DHC-3 Otter Archive Master Index

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c/n 115

N48148 at Palmer, Alaska.
Photo: John Kimberley © Date unknown - Karl E. Hayes Collection
N48148 taking a break.
Photo: Unknown photographer © November 1975 - Karl E. Hayes Collection
N48148 at Boeing Field, Seattle, Washington.
Photo: Peter Kirkup / Aviation Archives © May 1980 - Karl E. Hayes Collection
DQ-PIA with Pacific Island AIR, at Nadi, Fiji.
Photo: Pacific Island Air © Date unknown
Photo: Paul Howard © 29 November 2016

c/n 115

55-3269 • N48148 • C-FXOB • N120BA • N69JJ

DQ-PIA

X

55-3269 United States Army. Delivered 15th May 1956. Designated U-1A.

Allocated to the 14th Army Aviation Company, Fort Riley, KS.

Re-designated the 1st Aviation Company and moved to Fort Benning, GA., Aug-1956 until 1961.

Transferred to 2nd Missile Command at Fort Carson, CO., until Apr-1962,

17th Aviation Company at Fort Ord, CA. Apr-1962.

Transferred to Vietnam by ship and re-assembled by Air Vietnam at Tan Son Nhut Air Base, Saigon.

18th Aviation Company, Vietnam. Based at Nha Trang initially and later at Saigon. Named “Leaping Linda”. Operated until Feb-1966..

Into storage with the 79th Transportation Company,  Feb-1966 .

Returned to the US by C-133 Cargomaster and to the Army Aeronautical Depot Maintenance Center (ARADMAC) Depot, Corpus Christi, TX ., for overhaul.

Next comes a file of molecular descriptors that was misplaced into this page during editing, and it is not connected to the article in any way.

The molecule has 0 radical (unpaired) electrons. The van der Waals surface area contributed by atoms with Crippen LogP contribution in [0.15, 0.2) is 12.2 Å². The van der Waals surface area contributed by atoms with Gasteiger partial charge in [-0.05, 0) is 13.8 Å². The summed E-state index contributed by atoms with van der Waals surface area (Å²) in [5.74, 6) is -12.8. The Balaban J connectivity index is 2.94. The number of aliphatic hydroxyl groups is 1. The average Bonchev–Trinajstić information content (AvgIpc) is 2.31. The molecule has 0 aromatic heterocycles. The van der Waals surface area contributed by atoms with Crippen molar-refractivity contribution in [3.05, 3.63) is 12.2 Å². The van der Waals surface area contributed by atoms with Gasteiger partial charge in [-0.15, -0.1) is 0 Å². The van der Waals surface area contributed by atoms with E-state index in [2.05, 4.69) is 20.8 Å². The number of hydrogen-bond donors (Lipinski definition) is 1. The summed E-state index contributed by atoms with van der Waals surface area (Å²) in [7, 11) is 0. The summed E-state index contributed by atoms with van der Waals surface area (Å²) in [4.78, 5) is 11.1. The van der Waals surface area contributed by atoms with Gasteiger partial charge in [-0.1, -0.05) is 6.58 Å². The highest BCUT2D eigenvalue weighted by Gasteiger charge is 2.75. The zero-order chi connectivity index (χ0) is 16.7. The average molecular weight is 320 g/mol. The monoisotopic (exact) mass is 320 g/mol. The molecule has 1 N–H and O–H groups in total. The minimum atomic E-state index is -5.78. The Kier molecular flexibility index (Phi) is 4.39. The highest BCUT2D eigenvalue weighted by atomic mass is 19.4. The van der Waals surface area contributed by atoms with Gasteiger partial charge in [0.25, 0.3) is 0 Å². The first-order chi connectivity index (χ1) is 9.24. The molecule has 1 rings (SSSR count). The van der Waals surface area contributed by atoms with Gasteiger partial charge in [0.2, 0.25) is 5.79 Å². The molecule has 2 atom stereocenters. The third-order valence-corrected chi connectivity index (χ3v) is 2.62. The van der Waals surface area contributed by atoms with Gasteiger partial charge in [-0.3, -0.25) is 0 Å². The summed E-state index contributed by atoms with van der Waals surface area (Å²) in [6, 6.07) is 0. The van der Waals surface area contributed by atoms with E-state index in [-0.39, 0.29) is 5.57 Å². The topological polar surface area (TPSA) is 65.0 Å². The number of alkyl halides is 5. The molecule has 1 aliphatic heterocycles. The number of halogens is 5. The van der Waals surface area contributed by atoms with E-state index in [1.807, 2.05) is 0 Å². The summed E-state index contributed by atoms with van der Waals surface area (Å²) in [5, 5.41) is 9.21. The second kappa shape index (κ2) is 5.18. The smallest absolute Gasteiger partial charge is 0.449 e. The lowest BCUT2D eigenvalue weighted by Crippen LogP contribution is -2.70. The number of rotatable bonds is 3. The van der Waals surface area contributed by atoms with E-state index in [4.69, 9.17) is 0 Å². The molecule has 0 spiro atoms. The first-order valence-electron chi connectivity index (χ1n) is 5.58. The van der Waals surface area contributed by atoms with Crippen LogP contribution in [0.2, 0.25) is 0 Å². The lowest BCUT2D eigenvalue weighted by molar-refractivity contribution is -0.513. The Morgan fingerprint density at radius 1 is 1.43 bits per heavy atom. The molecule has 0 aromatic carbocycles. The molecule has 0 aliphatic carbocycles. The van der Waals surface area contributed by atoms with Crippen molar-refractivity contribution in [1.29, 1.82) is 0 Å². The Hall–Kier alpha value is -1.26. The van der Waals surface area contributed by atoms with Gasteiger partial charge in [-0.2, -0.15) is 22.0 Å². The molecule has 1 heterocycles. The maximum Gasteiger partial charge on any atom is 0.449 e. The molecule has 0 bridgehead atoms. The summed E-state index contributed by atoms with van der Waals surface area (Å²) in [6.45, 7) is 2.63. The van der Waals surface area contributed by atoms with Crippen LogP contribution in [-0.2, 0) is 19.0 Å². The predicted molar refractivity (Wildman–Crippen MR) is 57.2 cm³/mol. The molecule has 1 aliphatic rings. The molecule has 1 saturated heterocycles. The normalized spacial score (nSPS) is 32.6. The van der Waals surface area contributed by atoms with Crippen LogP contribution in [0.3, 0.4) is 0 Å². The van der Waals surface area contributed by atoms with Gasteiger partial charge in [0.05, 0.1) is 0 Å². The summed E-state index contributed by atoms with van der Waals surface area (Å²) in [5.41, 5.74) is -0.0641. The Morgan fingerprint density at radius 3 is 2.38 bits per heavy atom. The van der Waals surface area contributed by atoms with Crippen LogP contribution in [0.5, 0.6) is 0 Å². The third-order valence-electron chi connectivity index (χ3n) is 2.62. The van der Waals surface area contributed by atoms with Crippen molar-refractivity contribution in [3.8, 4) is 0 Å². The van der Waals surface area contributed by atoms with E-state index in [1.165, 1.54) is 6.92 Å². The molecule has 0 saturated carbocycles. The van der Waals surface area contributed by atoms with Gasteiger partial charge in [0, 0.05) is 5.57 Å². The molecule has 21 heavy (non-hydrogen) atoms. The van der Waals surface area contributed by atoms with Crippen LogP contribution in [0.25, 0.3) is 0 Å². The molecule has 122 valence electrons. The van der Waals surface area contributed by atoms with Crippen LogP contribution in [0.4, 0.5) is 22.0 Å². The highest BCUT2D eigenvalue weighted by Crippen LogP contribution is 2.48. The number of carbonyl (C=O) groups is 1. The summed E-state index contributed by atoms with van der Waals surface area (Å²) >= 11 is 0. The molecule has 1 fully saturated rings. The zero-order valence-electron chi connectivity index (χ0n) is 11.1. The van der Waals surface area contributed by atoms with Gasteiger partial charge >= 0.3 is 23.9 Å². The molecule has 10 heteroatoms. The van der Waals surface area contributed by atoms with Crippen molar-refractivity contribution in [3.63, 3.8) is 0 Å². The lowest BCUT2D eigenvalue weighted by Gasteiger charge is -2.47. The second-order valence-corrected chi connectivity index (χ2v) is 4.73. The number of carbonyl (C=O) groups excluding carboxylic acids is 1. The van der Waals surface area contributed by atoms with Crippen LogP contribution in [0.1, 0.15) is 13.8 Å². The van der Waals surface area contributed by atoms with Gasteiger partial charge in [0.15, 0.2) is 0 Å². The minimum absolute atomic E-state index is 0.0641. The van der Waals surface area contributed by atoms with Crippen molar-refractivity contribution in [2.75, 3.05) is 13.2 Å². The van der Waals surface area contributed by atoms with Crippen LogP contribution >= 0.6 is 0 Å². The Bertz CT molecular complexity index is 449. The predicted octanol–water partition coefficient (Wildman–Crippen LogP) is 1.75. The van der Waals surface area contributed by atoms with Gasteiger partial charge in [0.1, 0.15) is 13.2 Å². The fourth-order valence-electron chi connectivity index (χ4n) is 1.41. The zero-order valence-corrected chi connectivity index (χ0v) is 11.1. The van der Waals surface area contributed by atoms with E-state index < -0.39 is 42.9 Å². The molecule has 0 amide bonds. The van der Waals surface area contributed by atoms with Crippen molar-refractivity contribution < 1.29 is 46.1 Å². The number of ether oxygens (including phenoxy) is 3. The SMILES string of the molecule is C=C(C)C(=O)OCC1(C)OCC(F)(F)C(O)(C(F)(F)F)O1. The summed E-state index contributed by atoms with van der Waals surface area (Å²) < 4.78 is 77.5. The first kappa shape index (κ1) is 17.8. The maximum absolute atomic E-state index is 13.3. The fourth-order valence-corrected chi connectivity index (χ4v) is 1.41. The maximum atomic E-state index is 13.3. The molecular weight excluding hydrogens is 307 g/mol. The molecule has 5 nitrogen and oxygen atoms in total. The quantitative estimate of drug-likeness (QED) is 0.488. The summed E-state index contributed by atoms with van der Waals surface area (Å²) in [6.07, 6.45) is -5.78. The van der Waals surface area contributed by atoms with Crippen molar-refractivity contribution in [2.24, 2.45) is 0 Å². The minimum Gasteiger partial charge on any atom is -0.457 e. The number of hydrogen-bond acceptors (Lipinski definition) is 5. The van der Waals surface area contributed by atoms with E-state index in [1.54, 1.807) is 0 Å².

Returned to Vietnam by C-133 Cargomaster where it re-joined the 18th Aviation Company in Oct-1966 until Apr-1969.

Returned to the USA and the  Sharpe Army Depot, Stockton, CA. Here it was overhauled and put into storage until Sep-1971.

Allocated to 568th Transportation Company, Fort Wainright, Fairbanks, AK ., as a support aircraft.

Accident: Fort Richardson, Anchorage, AK. 23-Mar-1972. The aircraft was taking off on the cross runway 06, towards the mountains. As it started its take-off; directional control was lost. The aircraft veered to the left, became airborne, power was reduced and then re-applied. The aircraft struck a snow bank and skidded to a stop. The undercarriage collapsed and substantial damage was caused to the engine and propeller.

Note: Put up for sale by the Defense Property Disposal Service.

N48148 Harold J. Hansen, Boeing Field, Seattle, WA. Who repaired and rebuilt the aircraft.

N48148 Leased to Warren W.. Woods. Palmer, AK. (Woods Air Fuel).

Accident: Near Arctic Village, Alaska 12th July 1979. It was substantially damaged when the gear collapsed on landing on a sand bar. Repaired by Harold Hansen.

N48148 Leased to Bering Air Inc., Nome, AK. Regd 16-Sep-1979.

Accident: Koyuk AK. 19th October 1979. The aircraft was taking off and ran off the end of the runway and onto the tundra. The aircraft received substantial damage which was to end its flying career for quite a time. Two persons were uninjured. The accident report blamed “Inadequate pre-flight preparation and / or planning; delayed action in aborting take-off; airframe ice; snow on wings and tail surfaces”.

Note. Aircraft recovered and airlifted from Koyuk to Anchorage and then trucked by Harold Hansen to the Seattle area where it was passed around various locations for the next 17 years.

C-FXOB T.C. Leasing Ltd., La Ronge, SK. Regd 12-Mar-1996. Canx 19-Aug-1998.

Note: Rebuilt by T.C Leasing Ltd., Saskatoon, SK.

N120BA Bishop Aviation Inc., Decatur, TX. 15-Apr-1999.

Note: Converted to turbine power with a 1000 horse power Garrett TPE-331-10 engine.

N120BA Operated by Skydive Texas, Decatur, TX.